House Bill 1183 would give the children of illegal immigrants the privilege of attending UNC schools and community colleges in N.C. for in-state tuition. Looks like yet another talking point used to sell us on the $3.1 billion bond referendum for higher education in 2000 could turn out to be a big fat whopper.
Another bond package has been approved for the University of North Carolina system, but this one was done without voter approval. State legislators approved a nearly $340 million bond package to finance a what were deemed “necessary projects” for the UNC system, even though some did not appear on the UNC Board of Governors’ wish list.
With financial aid at a record high, the cost of a college education is “well within the grasp of all Americans,” despite an increase in the cost of attending college, according to new reports by the New York-based College Board.
The question of whether the $3.1 billion in higher education bonds will raise taxes in North Carolina Counties sparked heated debate this week between bond supporters and research analysts.
To the applause of UNC leaders and amid self-congratulation, House and Senate members on Wednesday approved $3.1 billion in bonds for North Carolina’s public colleges and universities. But debate over equity and accountability continue as UNC leaders face ostensibly their biggest challenge yet – making their case to voters in November.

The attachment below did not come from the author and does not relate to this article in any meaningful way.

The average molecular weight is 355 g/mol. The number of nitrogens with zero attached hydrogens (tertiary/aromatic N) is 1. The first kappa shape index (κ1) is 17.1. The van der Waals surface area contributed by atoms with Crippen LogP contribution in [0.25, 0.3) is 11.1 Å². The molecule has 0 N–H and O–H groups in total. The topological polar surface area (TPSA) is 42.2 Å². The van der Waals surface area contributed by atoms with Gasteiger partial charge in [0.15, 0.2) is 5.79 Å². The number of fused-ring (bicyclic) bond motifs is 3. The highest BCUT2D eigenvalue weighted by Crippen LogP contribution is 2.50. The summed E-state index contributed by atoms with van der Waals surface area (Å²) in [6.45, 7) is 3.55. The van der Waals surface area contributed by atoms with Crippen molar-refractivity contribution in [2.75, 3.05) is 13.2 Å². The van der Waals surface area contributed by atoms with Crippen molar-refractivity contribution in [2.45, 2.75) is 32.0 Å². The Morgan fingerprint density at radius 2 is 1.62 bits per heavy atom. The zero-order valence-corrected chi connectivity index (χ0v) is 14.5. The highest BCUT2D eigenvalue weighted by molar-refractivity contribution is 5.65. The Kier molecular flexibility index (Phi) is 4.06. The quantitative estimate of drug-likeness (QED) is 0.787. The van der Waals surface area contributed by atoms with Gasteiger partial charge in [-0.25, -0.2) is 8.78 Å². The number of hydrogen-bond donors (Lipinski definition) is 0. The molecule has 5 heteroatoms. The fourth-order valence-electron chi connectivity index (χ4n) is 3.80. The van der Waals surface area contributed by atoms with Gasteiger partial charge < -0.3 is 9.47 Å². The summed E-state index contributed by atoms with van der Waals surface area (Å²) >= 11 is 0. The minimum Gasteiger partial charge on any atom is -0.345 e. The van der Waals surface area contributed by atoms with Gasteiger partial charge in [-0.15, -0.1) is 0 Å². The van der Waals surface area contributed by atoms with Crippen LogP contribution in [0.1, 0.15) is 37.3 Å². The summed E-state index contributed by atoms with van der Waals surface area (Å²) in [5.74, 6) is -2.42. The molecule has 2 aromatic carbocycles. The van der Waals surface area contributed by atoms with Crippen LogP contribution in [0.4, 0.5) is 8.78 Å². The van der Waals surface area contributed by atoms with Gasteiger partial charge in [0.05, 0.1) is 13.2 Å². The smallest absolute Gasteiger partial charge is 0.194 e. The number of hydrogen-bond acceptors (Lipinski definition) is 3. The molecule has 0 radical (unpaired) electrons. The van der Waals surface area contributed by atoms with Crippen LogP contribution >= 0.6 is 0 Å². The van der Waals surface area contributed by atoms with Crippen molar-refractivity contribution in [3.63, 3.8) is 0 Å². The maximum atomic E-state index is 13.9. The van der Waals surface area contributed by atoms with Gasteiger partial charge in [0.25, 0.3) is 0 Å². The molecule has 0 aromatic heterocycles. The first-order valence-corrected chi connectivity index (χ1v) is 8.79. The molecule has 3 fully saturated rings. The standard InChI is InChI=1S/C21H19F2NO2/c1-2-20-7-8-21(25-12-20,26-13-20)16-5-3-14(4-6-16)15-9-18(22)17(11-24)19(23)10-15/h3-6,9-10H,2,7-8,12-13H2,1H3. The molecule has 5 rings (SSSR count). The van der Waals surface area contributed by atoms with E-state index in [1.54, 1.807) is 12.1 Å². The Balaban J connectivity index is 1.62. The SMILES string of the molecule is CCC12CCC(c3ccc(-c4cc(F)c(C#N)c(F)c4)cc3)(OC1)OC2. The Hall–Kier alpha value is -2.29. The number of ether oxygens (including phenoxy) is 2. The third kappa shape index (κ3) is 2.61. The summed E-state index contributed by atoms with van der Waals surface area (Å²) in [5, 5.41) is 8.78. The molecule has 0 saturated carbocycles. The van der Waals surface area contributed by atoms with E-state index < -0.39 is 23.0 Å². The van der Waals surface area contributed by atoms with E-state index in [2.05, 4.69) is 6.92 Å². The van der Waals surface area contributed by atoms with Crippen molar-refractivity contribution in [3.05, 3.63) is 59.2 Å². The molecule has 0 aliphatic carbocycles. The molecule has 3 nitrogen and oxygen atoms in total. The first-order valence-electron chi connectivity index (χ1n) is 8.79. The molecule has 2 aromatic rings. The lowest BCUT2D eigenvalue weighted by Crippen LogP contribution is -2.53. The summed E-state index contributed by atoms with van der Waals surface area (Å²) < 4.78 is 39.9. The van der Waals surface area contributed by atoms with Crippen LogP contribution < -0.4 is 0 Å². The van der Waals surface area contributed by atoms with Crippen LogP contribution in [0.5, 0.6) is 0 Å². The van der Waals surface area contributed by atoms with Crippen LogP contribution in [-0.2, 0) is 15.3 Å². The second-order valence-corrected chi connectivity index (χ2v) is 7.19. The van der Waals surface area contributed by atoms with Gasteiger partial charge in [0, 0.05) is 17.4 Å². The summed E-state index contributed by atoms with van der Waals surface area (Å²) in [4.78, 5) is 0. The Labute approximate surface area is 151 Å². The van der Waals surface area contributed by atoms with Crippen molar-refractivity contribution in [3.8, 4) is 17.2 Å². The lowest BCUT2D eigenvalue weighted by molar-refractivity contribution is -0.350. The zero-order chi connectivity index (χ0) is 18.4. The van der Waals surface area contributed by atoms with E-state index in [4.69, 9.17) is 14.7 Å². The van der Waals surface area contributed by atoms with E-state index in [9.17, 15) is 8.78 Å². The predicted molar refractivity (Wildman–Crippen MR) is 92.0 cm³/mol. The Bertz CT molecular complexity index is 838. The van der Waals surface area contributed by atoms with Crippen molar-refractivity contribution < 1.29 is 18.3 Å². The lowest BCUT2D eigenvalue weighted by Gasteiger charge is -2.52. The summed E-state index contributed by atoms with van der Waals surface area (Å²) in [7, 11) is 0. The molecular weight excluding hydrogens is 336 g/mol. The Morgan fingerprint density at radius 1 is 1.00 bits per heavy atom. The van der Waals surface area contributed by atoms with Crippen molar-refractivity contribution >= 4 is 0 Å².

While Republican lawmakers say they will support the $3.1 billion bond proposal for the UNC campuses, many say they have misgivings about the way the state’s public universities are managed. Some are calling for accountability measures.
North Carolina is one of 39 states likely to face a shortfall in higher education spending in the next several years, according to a new report by Harold A. Hovey, a state budget and tax expert with the California-based National Center for Public Policy and Higher Education.
Bonds may not be the best answer to UNC’s rising construction cost, according to a recent analysis by the Pope Center for Higher Education Policy. The report comes in the wake of a proposal by the UNC Board of Governors to meet the university’s construction needs by allowing the UNC-system to sell “special obligation” bonds and the state to issue “limited obligation” bonds. The proposal is scheduled to reach the General Assembly within weeks.
The UNC Board of Governer’s meeting on May 14 led to the approval of two financial “tools” that could change the way that UNC pays back construction bonds, according to Associated Press reports. The tools are included in two legislative bills that should reach the General Assembly within weeks.